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Supreme Court of India responsible for economic slowdown : Harish Salve

New Delhi, Sep 17: As India is witnessing serious economic slowdown, Senior advocate Harish Salve chose to blame the Supreme Court of India for current economic crisis, saying the decline began with the apex court judgment in the 2012 2G spectrum case, when in one stroke, it cancelled 122 spectrum licences issued to telecom operators, redrawing India’s telecom industry.

“… I squarely blame the Supreme Court,” he told fellow senior advocate Indira Jaising in an interview for her legal news website

“I can understand holding people responsible for the wrong distribution of licenses in 2G… Blanket cancellation of licences where foreigners are investing… See, when a foreigner invested it was your rule which said he must have an Indian partner. The foreigner did not know how the Indian partner got a licence,” he said.

“Foreigners invested billions of dollars, and with one stroke of the pen, the Supreme Court knocked all of them out. That’s when the decline of the economy began.”

Back in 2010, the Comptroller and Auditor General (CAG) revealed that the 2G scam had caused a loss of Rs 1.76 lakh crore to the exchequer. The Supreme Court had then cancelled 122 licences in February 2012, rejecting the arguments presented by Salve, who appeared for 11 telecom companies in the case.

Five years later, in December 2017, a CBI trial court acquitted former Union ministers and key accused A. Raja and Kanimozhi, along with 15 others. In doing so, the trial court opined that the scam was “conjectured” by some people who created a “scam by artfully arranging a few selected facts and exaggerating things beyond recognition to astronomical levels”.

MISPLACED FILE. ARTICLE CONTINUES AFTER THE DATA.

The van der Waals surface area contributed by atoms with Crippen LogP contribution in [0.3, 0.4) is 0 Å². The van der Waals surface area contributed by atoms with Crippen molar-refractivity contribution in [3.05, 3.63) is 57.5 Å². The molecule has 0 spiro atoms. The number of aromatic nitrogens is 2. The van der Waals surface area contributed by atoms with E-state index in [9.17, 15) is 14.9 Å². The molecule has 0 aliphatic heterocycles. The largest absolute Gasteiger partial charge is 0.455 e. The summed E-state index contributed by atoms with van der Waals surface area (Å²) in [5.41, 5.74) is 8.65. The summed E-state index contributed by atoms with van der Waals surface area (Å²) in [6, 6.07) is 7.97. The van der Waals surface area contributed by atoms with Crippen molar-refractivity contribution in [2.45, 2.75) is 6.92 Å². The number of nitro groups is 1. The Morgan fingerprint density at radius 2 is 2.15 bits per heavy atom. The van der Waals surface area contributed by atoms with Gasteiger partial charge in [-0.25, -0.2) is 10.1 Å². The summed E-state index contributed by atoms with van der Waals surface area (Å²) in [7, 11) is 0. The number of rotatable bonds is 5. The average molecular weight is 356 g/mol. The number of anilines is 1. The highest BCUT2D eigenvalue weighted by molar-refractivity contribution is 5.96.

Referring to the apex court’s judgment in the coalmine allotment case, he said, “You cancelled coalmines (allocation) by one stroke of the pen, without examining the merits of every case. Much genuine foreign investment in the coal industry went flat. Then what happened? Indonesian and other coal prices softened up. It became cheaper to import.”

He said the import of coal was putting pressure on the economy and also led to job losses.

In August 2014, the top court declared all 218 coal block allocations, from 1993 to 2011, illegal and arbitrary. The court cancelled all but four licences in September 2014.

Salve also called the top court ruling cancelling iron ore mining leases in Goa “a howler”.

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